Discouraging the Overselling of Programs
A combination of internal controls and other forms of incentives and disincentives is needed to reduce the tendency to sell weapons programs through optimistic cost and schedule estimates and accelerated--and therefore, high risk--acquisition strategies. Under the existing culture, the success of participants' careers is more dependent on getting programs through the process than on achieving better program outcomes. Accordingly, overselling "works" in the sense that programs get started, funded, and eventually fielded. The fact that a given program costs more than estimated, takes longer to field, and does not perform as promised is secondary to getting a "new and improved" system to the field.
Limiting Technology Risks
Research and technology efforts need to be freed from program association until they mature to a specified level, such as the demonstration and validation phase. This idea is already embodied in DoD's new acquisition strategy, which calls for advanced technologies to prove their feasibility and producibility before they are incorporated into new or ongoing acquisition programs.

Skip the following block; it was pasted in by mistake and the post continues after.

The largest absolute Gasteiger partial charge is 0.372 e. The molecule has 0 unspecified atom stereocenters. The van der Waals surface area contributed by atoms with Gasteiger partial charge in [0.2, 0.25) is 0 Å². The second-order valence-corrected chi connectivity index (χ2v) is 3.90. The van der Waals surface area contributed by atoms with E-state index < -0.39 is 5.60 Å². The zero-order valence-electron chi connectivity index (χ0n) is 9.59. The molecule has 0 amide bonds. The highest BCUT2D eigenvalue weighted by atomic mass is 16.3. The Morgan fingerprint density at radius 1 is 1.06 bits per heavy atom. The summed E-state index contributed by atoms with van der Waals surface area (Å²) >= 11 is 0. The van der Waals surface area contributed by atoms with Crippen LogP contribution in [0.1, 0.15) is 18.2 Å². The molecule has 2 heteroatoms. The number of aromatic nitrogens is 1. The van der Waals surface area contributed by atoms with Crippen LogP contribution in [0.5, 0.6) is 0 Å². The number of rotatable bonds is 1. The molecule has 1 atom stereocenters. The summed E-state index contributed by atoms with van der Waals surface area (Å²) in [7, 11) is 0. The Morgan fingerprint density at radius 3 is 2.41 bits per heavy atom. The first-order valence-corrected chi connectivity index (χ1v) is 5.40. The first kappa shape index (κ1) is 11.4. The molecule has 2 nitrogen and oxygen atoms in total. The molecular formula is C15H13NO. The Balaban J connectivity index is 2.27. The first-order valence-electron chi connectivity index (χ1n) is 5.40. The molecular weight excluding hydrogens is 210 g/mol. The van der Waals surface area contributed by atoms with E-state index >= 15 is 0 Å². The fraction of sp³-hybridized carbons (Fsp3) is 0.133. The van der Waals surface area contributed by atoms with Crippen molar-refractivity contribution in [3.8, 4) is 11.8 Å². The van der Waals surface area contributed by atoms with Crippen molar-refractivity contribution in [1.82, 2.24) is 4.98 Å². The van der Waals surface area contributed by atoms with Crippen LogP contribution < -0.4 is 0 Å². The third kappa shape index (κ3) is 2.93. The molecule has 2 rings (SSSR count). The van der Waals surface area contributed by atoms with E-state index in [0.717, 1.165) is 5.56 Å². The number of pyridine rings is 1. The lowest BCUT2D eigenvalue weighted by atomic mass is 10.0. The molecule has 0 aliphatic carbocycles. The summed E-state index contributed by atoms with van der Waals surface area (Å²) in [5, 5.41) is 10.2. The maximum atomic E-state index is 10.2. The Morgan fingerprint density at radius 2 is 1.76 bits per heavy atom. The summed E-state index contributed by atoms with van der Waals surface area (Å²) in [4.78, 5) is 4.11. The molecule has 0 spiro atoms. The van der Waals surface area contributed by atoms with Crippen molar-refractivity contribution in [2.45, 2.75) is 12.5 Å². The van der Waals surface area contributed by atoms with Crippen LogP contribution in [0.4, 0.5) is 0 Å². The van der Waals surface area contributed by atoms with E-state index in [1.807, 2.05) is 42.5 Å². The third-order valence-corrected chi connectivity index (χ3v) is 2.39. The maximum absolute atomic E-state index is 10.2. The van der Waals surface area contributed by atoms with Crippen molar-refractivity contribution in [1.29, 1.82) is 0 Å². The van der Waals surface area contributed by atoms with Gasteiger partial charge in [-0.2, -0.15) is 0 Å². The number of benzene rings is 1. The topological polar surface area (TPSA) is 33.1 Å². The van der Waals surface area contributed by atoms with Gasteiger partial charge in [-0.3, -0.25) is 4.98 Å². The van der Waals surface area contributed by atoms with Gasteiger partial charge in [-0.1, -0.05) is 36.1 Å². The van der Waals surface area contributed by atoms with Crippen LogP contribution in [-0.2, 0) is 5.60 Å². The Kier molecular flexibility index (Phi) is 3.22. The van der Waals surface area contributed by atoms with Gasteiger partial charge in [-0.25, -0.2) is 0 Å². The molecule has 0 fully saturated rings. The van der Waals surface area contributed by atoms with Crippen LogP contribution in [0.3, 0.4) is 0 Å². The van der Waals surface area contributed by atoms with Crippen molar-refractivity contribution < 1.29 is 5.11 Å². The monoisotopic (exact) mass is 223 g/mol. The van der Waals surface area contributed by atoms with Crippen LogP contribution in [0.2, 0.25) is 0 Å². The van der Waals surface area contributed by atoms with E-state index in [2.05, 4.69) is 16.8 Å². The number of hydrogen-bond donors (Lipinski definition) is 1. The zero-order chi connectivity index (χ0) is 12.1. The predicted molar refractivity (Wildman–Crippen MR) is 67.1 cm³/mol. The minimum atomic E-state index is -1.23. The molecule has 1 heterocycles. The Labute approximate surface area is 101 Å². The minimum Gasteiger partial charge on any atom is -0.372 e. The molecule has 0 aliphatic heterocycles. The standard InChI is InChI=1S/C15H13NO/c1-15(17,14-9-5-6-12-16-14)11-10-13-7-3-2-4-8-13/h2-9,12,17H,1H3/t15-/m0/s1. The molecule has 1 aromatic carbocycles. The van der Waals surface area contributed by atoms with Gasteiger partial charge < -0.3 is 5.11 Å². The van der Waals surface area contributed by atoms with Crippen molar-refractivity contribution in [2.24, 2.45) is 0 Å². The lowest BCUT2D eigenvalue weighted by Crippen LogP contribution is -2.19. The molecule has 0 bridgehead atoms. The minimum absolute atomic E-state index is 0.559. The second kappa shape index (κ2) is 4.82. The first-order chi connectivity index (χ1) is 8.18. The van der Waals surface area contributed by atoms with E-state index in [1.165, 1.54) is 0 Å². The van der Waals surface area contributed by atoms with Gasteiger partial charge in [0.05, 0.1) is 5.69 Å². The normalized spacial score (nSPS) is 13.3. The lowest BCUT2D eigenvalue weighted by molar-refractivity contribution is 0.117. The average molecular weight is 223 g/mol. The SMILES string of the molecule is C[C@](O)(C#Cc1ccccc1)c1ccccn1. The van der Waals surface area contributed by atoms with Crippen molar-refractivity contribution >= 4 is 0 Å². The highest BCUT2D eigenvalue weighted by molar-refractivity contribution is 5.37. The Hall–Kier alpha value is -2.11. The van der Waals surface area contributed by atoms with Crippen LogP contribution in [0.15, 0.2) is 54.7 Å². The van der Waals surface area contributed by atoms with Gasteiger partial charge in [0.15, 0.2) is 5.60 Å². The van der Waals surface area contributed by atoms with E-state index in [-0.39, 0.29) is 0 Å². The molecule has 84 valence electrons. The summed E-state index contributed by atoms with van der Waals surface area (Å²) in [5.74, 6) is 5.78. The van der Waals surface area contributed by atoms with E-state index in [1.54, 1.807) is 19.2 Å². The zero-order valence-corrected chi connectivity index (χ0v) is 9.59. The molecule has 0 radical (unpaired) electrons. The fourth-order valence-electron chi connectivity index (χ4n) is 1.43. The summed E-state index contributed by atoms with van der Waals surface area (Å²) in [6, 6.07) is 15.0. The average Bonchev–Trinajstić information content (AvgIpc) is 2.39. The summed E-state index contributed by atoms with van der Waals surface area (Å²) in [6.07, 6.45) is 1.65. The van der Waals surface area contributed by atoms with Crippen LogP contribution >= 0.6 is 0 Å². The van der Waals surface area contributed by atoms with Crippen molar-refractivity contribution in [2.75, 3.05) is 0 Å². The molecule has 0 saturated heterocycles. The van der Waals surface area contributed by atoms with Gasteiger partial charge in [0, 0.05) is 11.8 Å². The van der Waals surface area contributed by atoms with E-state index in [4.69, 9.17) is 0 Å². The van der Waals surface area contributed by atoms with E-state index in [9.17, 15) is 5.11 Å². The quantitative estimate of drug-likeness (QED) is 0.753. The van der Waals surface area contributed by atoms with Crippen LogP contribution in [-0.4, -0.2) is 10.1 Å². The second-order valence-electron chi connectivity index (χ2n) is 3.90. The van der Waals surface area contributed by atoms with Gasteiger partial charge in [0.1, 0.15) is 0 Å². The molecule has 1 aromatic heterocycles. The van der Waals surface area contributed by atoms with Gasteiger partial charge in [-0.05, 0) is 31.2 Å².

Limiting Opportunities for Fraud and Abuse
DOD must continuously review and ensure compliance with controls designed to (1) ensure the free flow of current and accurate information from the contractors and program offices to top decision makers and those with oversight responsibility and (2) prevent improper influencing of contract awards. Today, the prospects for constructive change are quite encouraging. The demise of the Soviet threat and declines in defense budgets have created a unique opportunity to effect lasting changes in the weapons acquisition process. Both the Department of Defense and the Congress have acted upon this opportunity and have shown a willingness to support the types of changes needed to improve acquisition outcomes. DOD must ensure that effective internal controls are in place to minimize cultural influences, incentives, and behaviors that are not in the best interest of the taxpayers.